Part of what the Senate (and future House) action is about is the funding that was included in the FY 2018 appropriations. The Congressional response includes several increases and provisions that add some actual dollars to address the issue. Some, like the child welfare spending increases have a dual purpose with part of the purpose being addressing increase impact of opioids use and addiction. Congress adds in an additional $1 billion to the current $500 million increase in treatment funds that was part of a two-year deal enacted in 2016. Part of this $ 1 billion is for a 15 percent set-aside for states with the highest age-adjusted mortality rate related to opioid use disorders. This is an attempt to go beyond current funding formulas that may have ignored some of the hardest-hit states as far as increased opioid addiction. Also included in this funding is a $50 million set aside for Indian Tribes and Tribal organizations. New legislation may help address recent reports that a big amount of the 2017 $500 million in funding has remained unspent because states have had difficulty in getting providers to commit to services with funding that would expire in a few months. There are also the necessary actions to make sure funds are distributed according to financial best practices and various bidding and planning requirements.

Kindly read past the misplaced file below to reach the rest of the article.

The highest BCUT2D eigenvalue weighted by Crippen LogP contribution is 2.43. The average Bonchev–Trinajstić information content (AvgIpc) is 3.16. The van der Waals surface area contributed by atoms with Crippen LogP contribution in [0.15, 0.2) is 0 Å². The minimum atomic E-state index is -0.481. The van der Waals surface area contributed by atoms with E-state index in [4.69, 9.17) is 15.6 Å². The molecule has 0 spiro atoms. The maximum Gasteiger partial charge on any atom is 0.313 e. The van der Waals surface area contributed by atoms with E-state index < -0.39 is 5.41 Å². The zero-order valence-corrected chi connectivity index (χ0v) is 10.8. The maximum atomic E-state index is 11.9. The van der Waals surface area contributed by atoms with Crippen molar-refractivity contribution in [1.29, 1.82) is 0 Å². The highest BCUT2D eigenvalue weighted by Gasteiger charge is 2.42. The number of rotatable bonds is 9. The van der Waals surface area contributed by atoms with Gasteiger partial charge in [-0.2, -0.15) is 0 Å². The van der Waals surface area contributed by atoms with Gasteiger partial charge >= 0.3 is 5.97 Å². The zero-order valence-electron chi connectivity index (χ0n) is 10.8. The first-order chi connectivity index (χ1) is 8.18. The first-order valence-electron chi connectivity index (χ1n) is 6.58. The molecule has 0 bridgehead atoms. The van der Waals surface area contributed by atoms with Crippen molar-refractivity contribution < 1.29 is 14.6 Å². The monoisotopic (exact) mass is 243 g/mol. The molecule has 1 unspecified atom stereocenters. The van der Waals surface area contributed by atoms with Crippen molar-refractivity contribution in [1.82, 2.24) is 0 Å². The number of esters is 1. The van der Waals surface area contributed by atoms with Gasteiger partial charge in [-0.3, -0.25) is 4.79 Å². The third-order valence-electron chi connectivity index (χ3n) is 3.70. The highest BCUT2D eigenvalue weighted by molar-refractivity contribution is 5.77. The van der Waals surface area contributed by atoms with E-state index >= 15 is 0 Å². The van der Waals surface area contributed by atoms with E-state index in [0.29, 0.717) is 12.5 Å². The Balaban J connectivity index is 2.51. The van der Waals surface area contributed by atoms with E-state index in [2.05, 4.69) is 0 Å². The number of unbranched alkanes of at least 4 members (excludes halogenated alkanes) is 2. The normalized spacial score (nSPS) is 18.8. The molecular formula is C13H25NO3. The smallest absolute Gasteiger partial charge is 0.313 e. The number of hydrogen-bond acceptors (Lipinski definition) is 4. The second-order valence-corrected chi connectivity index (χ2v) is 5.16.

Other funding in the recent appropriations bill includes $475 million for “prevention” activities through the CDC. That generally refers to monitoring and it represents an increase of $350 million. There is also $250 million more for the National Institute on Drug Abuse for opioid research including alternate pain relief strategies. There is also $84 million through SAMSHA for Medication-Assisted Treatment (MATs) for opioids with $5 million for Tribes.
The funding for 2018 was the result of the February 9, budget deal. That deal included increases for both FY 2018 and FY 2019. It is not clear whether the FY 2019 appropriations will be exactly what happened in this year’s funding. The upcoming Senate and House bills will help shape some of those decisions.